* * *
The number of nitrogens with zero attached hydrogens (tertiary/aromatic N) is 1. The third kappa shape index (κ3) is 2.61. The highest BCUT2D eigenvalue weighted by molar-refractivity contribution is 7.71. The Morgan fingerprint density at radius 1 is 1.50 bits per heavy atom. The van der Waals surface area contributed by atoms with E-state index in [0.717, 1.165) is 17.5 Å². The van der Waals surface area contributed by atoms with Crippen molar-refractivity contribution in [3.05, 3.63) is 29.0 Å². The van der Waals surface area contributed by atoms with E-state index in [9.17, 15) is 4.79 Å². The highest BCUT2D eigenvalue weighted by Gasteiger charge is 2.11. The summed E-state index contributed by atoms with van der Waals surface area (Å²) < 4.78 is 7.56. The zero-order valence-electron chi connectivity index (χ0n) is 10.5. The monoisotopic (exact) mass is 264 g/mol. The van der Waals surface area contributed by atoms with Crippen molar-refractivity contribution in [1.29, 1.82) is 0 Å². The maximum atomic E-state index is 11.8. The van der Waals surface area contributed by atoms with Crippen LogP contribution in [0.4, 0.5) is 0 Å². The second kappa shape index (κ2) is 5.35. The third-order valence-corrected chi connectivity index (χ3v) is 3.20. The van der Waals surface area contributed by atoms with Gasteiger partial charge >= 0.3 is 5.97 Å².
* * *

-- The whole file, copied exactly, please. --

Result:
The number of nitrogens with zero attached hydrogens (tertiary/aromatic N) is 1. The third kappa shape index (κ3) is 2.61. The highest BCUT2D eigenvalue weighted by molar-refractivity contribution is 7.71. The Morgan fingerprint density at radius 1 is 1.50 bits per heavy atom. The van der Waals surface area contributed by atoms with E-state index in [0.717, 1.165) is 17.5 Å². The van der Waals surface area contributed by atoms with Crippen molar-refractivity contribution in [3.05, 3.63) is 29.0 Å². The van der Waals surface area contributed by atoms with E-state index in [9.17, 15) is 4.79 Å². The highest BCUT2D eigenvalue weighted by Gasteiger charge is 2.11. The summed E-state index contributed by atoms with van der Waals surface area (Å²) < 4.78 is 7.56. The zero-order valence-electron chi connectivity index (χ0n) is 10.5. The monoisotopic (exact) mass is 264 g/mol. The van der Waals surface area contributed by atoms with Crippen molar-refractivity contribution in [1.29, 1.82) is 0 Å². The maximum atomic E-state index is 11.8. The van der Waals surface area contributed by atoms with Crippen LogP contribution in [0.4, 0.5) is 0 Å². The second kappa shape index (κ2) is 5.35. The third-order valence-corrected chi connectivity index (χ3v) is 3.20. The van der Waals surface area contributed by atoms with Gasteiger partial charge >= 0.3 is 5.97 Å².